An 80/20 insurance policy refers to a common co-insurance setup you might have through your employer's health insurance plan. Not all policies have a co-insurance component, but many employer group plans do. With co-insurance, your insurance pays a percentage of your health costs and you pay your portion.
Some people believe that premiums are the only common costs to a health insurance policy, but you could actually have three common types of service payments in your plan. Co-payments are fees, often $10 to $20, you pay for doctor's visits -- although emergency room visits usually have higher co-payment fees of $50 or more. Deductibles are amounts you pay before your insurance benefits kick-in. Co-insurance is your share of the bill for actual treatment costs, such as for surgery or facility fees, after your deductible is paid.
Assume you schedule an inpatient surgery for you, your spouse or a dependent. If your plan has a $250 deductible, you pay this amount of the bill first. Surgeries typically cost thousands of dollars, especially those involving inpatient stays. With an 80/20 policy, your insurance pays 80 percent of the remaining bill and you are responsible for the other 20 percent. If the total bill is $10,000, for instance, you pay $250 plus $1,950 in co-insurance, for a total of $2,200.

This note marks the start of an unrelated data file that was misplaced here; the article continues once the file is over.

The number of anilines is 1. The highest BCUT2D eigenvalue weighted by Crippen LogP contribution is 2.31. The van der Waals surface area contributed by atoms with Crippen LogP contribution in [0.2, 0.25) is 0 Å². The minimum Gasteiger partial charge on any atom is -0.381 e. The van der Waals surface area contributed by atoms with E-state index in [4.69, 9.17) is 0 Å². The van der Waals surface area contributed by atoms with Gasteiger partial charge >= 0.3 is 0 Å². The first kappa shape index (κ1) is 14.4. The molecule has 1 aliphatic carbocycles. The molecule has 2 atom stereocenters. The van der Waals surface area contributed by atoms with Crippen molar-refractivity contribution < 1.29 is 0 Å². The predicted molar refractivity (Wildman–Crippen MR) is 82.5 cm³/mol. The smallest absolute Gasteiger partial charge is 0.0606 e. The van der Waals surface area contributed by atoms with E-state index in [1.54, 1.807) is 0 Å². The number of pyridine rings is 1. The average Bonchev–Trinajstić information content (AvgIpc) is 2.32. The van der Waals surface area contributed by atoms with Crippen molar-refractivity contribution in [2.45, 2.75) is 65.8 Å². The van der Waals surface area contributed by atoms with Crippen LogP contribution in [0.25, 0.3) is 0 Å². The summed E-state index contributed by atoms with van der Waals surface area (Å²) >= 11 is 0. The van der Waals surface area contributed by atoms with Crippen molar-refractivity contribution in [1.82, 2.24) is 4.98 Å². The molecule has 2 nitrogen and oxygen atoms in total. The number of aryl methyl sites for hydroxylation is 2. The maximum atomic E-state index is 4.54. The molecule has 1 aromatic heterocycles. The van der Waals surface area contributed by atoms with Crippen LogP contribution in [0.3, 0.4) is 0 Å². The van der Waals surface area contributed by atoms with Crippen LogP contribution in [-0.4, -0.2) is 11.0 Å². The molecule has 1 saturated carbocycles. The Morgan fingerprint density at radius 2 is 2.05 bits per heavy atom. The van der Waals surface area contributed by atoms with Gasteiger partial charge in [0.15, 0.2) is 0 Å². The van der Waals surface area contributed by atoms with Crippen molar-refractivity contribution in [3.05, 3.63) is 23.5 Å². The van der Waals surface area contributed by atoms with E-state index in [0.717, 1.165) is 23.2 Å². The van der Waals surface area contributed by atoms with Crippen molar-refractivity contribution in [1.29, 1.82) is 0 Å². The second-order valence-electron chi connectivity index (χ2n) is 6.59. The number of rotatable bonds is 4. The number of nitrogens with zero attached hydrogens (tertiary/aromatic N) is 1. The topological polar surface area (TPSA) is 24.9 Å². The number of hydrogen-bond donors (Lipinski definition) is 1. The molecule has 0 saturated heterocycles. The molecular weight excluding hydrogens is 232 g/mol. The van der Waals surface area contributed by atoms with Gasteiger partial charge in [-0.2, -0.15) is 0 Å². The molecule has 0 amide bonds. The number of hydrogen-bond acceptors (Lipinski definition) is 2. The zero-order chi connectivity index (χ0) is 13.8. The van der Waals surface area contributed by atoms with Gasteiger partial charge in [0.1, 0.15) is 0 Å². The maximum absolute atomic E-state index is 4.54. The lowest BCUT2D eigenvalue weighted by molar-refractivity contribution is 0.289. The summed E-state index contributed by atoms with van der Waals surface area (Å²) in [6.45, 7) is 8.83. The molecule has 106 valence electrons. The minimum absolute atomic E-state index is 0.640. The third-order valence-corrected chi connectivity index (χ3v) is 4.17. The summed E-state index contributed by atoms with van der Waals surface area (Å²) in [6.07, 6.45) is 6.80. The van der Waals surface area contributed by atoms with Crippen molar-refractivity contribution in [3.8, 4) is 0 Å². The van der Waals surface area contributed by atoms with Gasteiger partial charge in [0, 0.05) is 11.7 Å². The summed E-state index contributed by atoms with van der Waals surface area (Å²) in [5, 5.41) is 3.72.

If you have recurring health issues, hospital stays and surgeries, your portion of the co-insurance can add up quickly. Most policies also have out-of-pocket maximums that limit the amount of money you have to put toward your health costs during a coverage year. You might have a $10,000 per person maximum and a $20,000 per family maximum, for instance. This means that your payments toward co-insurance stop at these thresholds and the insurer pays any remaining costs during the year. Along with co-insurance, your deductible payment is sometimes applied to your out-of-pocket maximum.
Picking the right type of policy structure can help minimize your health care costs. If you don't expect to use a lot of medical services, you can lower your premiums by taking on higher deductible amounts and higher out-of-pocket limits. If you do tend to use medical treatment regularly, you may be better off paying more in premiums to get lower deductibles and out-of-pocket maximums. If you are part of an employer group plan, your group health benefits committee usually negotiates terms with the insurer. You can share your feedback or participate in the committee to have more influence.
- Jupiterimages/Goodshoot/Getty Images
- Adding a Spouse to Health Insurance
- Definition of Out-of-Pocket Maximum & Deductible
- Can a Homeowners Insurance Policy Refuse to Pay the Full Amount?
- How to Calculate if the House Price Is Worth Buying for Renting Out?
- What Does $500/$1500 Deductible Mean?
- Homeowners Policy Vs. Flood Insurance
- What Are the Benefits of a Personal Umbrella Insurance Policy?
- A Lapsed Insurance Policy
- How Much Should You Save Before Starting a Family?
- Embedded Vs. Non Embedded Health Insurance Policy